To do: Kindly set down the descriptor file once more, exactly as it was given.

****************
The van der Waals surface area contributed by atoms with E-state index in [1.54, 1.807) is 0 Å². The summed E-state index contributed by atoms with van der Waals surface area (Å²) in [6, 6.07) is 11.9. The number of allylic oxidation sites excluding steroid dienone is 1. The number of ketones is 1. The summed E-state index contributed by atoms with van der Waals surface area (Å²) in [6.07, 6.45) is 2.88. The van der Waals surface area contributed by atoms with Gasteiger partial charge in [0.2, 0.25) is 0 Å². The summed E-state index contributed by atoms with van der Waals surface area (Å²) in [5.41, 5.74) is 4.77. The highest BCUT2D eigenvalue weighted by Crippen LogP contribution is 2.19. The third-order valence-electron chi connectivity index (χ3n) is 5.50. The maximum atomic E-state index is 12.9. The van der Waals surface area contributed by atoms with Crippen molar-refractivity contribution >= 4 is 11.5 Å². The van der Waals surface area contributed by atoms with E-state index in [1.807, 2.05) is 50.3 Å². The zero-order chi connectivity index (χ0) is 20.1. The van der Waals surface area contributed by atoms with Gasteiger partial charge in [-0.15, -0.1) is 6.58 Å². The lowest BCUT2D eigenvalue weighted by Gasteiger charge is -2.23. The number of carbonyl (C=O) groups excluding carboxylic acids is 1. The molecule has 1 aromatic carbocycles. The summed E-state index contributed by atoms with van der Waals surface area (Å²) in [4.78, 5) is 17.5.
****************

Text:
The van der Waals surface area contributed by atoms with E-state index in [1.54, 1.807) is 0 Å². The summed E-state index contributed by atoms with van der Waals surface area (Å²) in [6, 6.07) is 11.9. The number of allylic oxidation sites excluding steroid dienone is 1. The number of ketones is 1. The summed E-state index contributed by atoms with van der Waals surface area (Å²) in [6.07, 6.45) is 2.88. The van der Waals surface area contributed by atoms with Gasteiger partial charge in [0.2, 0.25) is 0 Å². The summed E-state index contributed by atoms with van der Waals surface area (Å²) in [5.41, 5.74) is 4.77. The highest BCUT2D eigenvalue weighted by Crippen LogP contribution is 2.19. The third-order valence-electron chi connectivity index (χ3n) is 5.50. The maximum atomic E-state index is 12.9. The van der Waals surface area contributed by atoms with Crippen molar-refractivity contribution >= 4 is 11.5 Å². The van der Waals surface area contributed by atoms with E-state index in [1.807, 2.05) is 50.3 Å². The zero-order chi connectivity index (χ0) is 20.1. The van der Waals surface area contributed by atoms with Gasteiger partial charge in [-0.15, -0.1) is 6.58 Å². The lowest BCUT2D eigenvalue weighted by Gasteiger charge is -2.23. The number of carbonyl (C=O) groups excluding carboxylic acids is 1. The molecule has 1 aromatic carbocycles. The summed E-state index contributed by atoms with van der Waals surface area (Å²) in [4.78, 5) is 17.5.